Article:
Market update: Sentiment bounces after Friday’s drama, oil prices drop

28 May

by Mihály Tatár

 

Good Morning!

 

  • From the near-panic of Friday – when, on top of all Italy worries, the Spanish opposition filed a no-confidence notion against Prime Minister Rajoy, prompting the EURUSD to drop to as low as 1.1650 – Monday morning turned into a relief rally with the Trump-Kim summit looking to be on again and Italian President Mattarella rejecting the anti-euro, anti-Germany financial minister nominee of the winning parties (Shanghai +0.60%, EURUSD 1.1730, EURHUF 318.80 from 320.20, EURPLN 4.304 from 4.325, EURCHF 1.1630 from 1.1530, even Turkish Lira 4.67 from 4.80). In my personal opinion, while these occassions are always happily traded, the Italian developments are in reality very negative for the long term: For another time, pro-Brussels officials just ignore the results of an election, sabotage the winners and are trying to assemble a more sympatethic caretaker style government – as Five Star Leader Di Maio put it, ’what is the point of going to vote since governments are decided by credit-rating agancies and financial lobbies?’. (Moody’s warned on Friday that it may cut Italy’s rating to Baa2.) Whether the winner’s programme is rational or not has nothing to with this, mind you – the democratic deficit will eventually became unsustainable. (One of the often overlooked dimension of the Brexit vote and the Austrian election was voters realizing that Angela Merkel single-handedly turned Europe into an immigration country, with none of their political establishments wanting or daring to stop her.) The selling of oil futures morphed into a mini-collapse after Saudi Arabia and Russia began to concretely talk about restoring some of the output (WTI 66.20 USD or -9% in three days, Brent 75 USD or -7%, this is of course no surprise for regular readers), and oil company shares got under serious pressure (Exxon -4%, BP -6%, Shell -7%, Total -7%).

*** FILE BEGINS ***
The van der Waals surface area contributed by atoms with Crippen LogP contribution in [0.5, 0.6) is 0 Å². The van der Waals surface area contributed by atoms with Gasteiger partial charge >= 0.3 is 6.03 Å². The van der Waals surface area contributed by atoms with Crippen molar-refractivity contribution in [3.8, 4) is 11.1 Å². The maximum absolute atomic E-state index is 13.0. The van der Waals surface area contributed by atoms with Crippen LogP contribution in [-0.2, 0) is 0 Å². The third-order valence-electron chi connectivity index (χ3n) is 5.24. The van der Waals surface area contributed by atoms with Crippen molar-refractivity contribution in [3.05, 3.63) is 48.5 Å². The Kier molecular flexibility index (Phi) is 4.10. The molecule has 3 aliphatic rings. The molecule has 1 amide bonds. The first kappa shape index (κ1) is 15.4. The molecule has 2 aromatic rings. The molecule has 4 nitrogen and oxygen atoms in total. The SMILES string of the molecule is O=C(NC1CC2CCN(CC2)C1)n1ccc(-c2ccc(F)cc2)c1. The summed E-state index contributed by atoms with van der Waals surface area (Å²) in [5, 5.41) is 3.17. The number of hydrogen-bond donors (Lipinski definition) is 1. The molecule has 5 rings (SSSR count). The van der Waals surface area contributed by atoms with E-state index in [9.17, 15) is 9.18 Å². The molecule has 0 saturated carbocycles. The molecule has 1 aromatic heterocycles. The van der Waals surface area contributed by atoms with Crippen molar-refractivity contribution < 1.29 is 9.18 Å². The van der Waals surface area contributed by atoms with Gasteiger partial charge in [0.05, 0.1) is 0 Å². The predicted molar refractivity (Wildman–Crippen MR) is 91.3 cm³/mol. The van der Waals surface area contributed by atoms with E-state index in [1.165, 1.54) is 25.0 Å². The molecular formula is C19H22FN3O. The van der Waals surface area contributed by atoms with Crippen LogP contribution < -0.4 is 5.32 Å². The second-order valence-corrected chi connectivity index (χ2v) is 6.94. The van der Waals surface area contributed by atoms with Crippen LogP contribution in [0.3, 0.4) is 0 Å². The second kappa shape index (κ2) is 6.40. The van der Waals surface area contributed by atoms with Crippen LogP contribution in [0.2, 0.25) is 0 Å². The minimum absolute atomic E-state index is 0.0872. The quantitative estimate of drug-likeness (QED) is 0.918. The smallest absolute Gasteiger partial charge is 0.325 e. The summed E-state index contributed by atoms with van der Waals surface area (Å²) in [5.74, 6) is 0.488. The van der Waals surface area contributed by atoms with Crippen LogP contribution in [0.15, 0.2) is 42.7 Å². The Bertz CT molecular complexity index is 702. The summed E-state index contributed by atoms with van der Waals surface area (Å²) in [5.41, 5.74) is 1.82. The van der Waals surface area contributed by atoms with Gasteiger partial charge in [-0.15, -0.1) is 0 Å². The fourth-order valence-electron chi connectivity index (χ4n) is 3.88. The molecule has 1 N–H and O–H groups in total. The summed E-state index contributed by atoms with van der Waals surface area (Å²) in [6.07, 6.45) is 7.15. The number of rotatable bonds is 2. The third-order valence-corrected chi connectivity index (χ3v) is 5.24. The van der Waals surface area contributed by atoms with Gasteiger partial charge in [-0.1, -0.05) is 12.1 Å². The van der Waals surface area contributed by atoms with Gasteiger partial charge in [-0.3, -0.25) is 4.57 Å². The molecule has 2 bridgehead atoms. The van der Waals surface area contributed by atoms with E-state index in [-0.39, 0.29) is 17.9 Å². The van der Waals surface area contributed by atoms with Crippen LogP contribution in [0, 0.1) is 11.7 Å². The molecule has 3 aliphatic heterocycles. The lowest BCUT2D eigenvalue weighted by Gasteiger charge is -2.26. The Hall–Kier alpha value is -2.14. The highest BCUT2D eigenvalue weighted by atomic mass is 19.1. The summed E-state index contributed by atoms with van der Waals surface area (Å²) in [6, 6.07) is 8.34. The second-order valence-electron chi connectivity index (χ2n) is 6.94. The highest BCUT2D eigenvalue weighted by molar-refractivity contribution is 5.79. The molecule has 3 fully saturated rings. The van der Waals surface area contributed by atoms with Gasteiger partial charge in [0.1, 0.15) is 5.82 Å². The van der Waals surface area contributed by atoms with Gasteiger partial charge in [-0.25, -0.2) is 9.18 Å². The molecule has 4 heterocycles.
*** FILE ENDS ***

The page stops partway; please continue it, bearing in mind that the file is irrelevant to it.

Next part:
• Mediterranean tensions not only did not ease but the newsflow shows that a fresh crisis can arise any time in the coming months: 1. Rumors spread that the US plans to remove its nuclear arsenal from Turkey, a brutal symbolic decision with many practical geopolitical consequences. 2. Turkey is already furious that Greece gave asylum to soldiers linked to the 2016 coup attempt and that the US is not delivering the state-of-the-art F-35 jets.  3. Turkish military jets now routinely violate Greek airspace and Turkish vessels harass Greek trade ships. 4. As a latest signal how the relationship has deteriorated, the US has built a large drone base in Greece, and not in Turkey. The EU will eventually have to choose sides here, and one has to wonder what Erdogan will do with the millions of migrants kept there if the decision is not the ’right one’.

 

  • The EU turned full Tesla on electic cars and European Commissioner Bienkowska talked about ’the EU in a breakthrough moment’, where ’diesel cars are finished’, and ’the technology of the past’ must be ditched for electricity-ruled transport. She also called for a Europe-wide programme for battery production, and urged Eastern Europe to increase recalls of standards-violating diesel cars. (This is a typical EU-ism by the way: A sympatethic idea supported by exactly nothing, just like the EU-army. I save my excitement for the time when I see Volkswagen shares rally or when a fully capable electric truck can be used for a decade.)

 

Have a nice week,

Mihály

 

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